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Édouard Manet

Baudelaire and the Impressionist Revolution

Claude Monet

 

Philosophy of Romanticism

Romanticism originated in the latter part of the 18th Century and was the dominant cultural movement in European painting, music and literature throughout most of the 19th Century.  It permitted the evocation of strong emotion, including trepidation, awe, and horror, as legitimate aesthetic experiences.  Romanticism emphasized imagination and feeling. Rather than relying exclusively upon sensory experience, the Romantics believed that important elements of knowledge could be gained through intuition.  Individual human imagination was recognized as a critical authority which permitted freedom from many classical notions of form in art, and allowed the overturn of many previously held social conventions. The movement contained a strong element of historical and natural inevitability in the representation of its ideas.  Romanticism stressed "awe of nature" in both art and language.  Sublimity might be experienced through a direct connection with nature. The ideologies and events of the French Revolution probably were major influences on the movement.  Romanticism singled out for praise certain people who were perceived as heroic individuals (such as Murat, Napoleon, Goethe and Delacroix), whose achievements were believed to have strongly altered the social order.

 

Eugene Delacroix (1798-1863)

In my opinion, Eugene Delacroix was one of the most important 19th Century French painters and is perhaps the greatest artist of the Romantic school.  His use of color was influential in the development of both Impressionist and Postimpressionist painting.  His inspirations came chiefly from historical or contemporary events.  Delacroix's paintings were admired by many famous contemporaries such as Charles Baudelaire, James Whistler, Henri Fantin-Latour and even Edouard Manet.  A year after Delacroix's death, Fantin-Latour painted a well known group portrait entitled Homage to Delacroix (see below).  One of Delacroix's last major paintings, The Lion Hunt (1861), is a good example of his style (see below).

Homage to Delacroix (1864)

Homage to Delacroix, by Henri Fantin-Latour, was completed in 1864, a year after the death of that famous French Romantic painter. This large oil painting, measuring about 62 X 98 inches, is on display at the Musée d'Orsay in Paris.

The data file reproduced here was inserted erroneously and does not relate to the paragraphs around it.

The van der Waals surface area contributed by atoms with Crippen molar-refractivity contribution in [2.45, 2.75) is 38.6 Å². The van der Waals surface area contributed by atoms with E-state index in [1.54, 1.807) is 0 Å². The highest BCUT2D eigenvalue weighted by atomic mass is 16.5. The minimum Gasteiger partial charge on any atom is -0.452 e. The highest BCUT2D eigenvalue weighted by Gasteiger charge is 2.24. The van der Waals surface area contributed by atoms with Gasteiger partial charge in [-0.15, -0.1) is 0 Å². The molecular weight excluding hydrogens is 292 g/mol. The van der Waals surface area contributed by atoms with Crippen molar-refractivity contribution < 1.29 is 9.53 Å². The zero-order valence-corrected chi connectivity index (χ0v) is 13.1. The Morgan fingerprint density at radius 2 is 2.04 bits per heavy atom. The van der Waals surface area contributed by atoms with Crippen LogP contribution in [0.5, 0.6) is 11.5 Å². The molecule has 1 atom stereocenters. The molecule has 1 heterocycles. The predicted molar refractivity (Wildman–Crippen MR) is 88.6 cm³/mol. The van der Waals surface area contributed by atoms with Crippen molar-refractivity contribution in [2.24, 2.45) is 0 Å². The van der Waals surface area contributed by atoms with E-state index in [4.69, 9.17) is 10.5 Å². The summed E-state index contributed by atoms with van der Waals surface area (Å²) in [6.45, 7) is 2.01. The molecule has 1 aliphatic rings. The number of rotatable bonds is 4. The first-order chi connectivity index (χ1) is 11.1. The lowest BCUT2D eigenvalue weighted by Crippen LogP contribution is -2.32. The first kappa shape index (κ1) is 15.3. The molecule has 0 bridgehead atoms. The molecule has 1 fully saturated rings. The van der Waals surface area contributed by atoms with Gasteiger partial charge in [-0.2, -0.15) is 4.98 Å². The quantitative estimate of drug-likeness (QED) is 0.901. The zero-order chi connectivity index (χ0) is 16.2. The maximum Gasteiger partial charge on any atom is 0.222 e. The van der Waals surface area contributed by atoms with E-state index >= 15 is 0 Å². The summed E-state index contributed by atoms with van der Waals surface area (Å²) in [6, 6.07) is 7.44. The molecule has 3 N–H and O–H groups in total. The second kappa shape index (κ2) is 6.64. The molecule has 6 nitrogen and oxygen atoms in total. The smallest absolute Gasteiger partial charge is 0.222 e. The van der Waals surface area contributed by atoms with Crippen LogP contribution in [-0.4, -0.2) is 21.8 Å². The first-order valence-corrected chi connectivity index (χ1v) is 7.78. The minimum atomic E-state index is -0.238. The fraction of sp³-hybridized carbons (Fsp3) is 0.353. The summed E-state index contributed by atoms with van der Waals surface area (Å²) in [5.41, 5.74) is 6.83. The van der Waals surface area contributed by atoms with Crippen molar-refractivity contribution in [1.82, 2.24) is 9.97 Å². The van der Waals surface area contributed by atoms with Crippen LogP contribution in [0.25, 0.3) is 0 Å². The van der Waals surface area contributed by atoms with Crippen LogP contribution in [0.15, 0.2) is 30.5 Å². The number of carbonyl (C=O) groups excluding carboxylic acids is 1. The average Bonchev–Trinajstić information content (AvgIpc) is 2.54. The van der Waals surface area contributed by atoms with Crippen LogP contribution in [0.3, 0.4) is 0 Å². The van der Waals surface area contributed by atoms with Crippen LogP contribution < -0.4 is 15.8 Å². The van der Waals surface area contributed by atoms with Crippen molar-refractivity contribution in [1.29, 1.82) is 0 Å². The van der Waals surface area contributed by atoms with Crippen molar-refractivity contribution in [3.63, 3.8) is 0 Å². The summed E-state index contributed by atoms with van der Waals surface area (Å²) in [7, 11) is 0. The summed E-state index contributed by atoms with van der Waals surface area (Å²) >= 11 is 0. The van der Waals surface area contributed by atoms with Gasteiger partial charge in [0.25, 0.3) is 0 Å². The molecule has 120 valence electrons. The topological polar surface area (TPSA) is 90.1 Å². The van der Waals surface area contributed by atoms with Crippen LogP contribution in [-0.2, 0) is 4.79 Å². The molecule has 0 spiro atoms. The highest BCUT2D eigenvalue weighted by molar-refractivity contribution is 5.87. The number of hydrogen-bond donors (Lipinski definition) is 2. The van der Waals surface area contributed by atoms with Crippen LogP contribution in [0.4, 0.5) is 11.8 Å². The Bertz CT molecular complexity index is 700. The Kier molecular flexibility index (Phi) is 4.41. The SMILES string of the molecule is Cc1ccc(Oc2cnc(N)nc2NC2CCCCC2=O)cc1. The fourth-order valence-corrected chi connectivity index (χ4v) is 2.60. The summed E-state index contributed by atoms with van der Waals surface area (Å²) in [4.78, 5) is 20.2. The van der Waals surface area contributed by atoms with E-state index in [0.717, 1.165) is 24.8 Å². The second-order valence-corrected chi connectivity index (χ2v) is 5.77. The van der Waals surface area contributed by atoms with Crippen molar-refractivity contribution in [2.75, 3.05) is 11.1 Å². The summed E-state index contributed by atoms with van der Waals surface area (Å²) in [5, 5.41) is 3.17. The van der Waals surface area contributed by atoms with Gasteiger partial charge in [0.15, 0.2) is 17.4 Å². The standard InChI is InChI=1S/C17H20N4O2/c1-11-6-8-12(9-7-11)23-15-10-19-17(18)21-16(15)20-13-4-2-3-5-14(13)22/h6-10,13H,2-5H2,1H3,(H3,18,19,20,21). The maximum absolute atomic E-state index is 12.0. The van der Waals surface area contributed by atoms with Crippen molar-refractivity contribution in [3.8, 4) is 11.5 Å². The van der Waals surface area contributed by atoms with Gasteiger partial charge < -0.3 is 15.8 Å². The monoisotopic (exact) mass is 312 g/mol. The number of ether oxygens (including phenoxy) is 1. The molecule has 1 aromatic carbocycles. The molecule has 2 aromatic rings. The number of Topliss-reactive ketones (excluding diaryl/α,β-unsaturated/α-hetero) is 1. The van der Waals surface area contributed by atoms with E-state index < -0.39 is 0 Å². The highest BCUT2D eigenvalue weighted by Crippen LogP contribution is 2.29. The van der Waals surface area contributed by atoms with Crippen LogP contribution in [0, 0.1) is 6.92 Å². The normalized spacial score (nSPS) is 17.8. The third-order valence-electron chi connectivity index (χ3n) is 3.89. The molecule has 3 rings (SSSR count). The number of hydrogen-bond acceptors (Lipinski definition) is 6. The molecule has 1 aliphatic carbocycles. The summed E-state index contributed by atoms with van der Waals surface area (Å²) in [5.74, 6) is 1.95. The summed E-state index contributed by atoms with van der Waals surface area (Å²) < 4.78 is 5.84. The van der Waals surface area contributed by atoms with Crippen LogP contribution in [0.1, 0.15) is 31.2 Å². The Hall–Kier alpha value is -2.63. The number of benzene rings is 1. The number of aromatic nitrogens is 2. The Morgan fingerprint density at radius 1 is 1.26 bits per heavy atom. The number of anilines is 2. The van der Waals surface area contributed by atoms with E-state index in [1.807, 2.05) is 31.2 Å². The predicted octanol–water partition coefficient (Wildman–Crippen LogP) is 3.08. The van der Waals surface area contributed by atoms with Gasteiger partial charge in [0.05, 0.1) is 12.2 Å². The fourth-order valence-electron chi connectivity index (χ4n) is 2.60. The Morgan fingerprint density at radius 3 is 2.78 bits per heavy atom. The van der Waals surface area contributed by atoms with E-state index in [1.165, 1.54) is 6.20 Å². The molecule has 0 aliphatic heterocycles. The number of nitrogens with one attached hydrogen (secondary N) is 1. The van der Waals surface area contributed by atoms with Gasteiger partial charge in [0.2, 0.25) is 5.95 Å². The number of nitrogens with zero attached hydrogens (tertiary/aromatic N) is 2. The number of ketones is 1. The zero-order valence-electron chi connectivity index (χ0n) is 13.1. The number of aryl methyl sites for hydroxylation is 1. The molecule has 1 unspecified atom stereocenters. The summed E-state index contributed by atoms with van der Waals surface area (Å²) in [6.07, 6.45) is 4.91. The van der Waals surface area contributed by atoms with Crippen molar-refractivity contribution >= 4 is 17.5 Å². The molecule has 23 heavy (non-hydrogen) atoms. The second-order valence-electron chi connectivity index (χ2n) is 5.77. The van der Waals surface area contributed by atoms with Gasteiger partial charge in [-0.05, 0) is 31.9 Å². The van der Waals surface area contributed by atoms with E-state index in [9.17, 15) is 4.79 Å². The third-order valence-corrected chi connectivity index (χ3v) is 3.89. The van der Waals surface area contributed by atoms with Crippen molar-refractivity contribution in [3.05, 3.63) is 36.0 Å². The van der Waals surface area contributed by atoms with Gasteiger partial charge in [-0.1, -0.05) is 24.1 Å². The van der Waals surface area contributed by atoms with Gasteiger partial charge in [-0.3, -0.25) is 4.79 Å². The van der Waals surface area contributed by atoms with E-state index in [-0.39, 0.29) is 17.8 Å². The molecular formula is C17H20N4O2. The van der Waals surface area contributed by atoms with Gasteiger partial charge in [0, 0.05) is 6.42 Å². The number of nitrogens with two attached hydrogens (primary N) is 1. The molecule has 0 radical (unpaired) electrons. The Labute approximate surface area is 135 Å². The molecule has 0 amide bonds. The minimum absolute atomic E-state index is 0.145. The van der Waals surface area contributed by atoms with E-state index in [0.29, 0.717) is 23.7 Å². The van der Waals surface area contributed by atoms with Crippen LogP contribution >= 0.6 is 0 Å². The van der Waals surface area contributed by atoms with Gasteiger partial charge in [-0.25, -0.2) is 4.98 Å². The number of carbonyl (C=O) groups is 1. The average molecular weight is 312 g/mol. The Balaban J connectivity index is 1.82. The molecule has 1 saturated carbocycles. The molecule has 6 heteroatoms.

The painting depicts a group of Delacroix admirers gathered around a portrait of that great artist.  The people depicted in the group on the left are:  first row right to left - James Whistler, Henri Fantin-Latour (seated) and Louis Edmond Duranty (seated); second row right to left - Alphonse Legros and Charles Cordier. The people in the group on the right are: first row left to right are Jules-François-Félix Husson who wrote under the pen name of  Champfleury (seated), and Charles Baudelaire (seated); second row left to right - Edouard Manet, Felix Bracquemond and Albert de Balleroy.  Delacroix seems to be gazing directly at Manet, as if to suggest that Manet would be Delacroix's successor as the leading figure in the French art world.  None of the admirers are looking directly at the Delacroix portrait; instead, almost all of them look outward from the painting toward the viewer.  The implication seems to be that the time has come to look toward the future and the possibility of developing new artistic ideas.

 

The Lion Hunt (1861)

In 1832, Delacroix accompanied a French embassy to the sultan of Morocco. While at Tangiers, he filled notebooks with drawings of local details, amassing facts for the many paintings with Oriental subjects that he would produce over the next 30 years. However, his Oriental pictures were never mere descriptions of local customs, for Delacroix believed that the artist's imagination should be an essential element in his paintings. A late example of this, Delacroix's last major work, was The Lion Hunt, which he completed in 1861. The oil painting measures about 30 X 38 inches and is on display in the Art Institute of Chicago.  It is a very Rubens-like picture filled with men, horses, and wild animals in rapid motion.  Interesting details such as turbans and wild, non-European expressions are fused by the unreal color into a highly imaginative, but also very unrealistic vision.  No real lion hunt ever looked even remotely like Delacroix's depiction!

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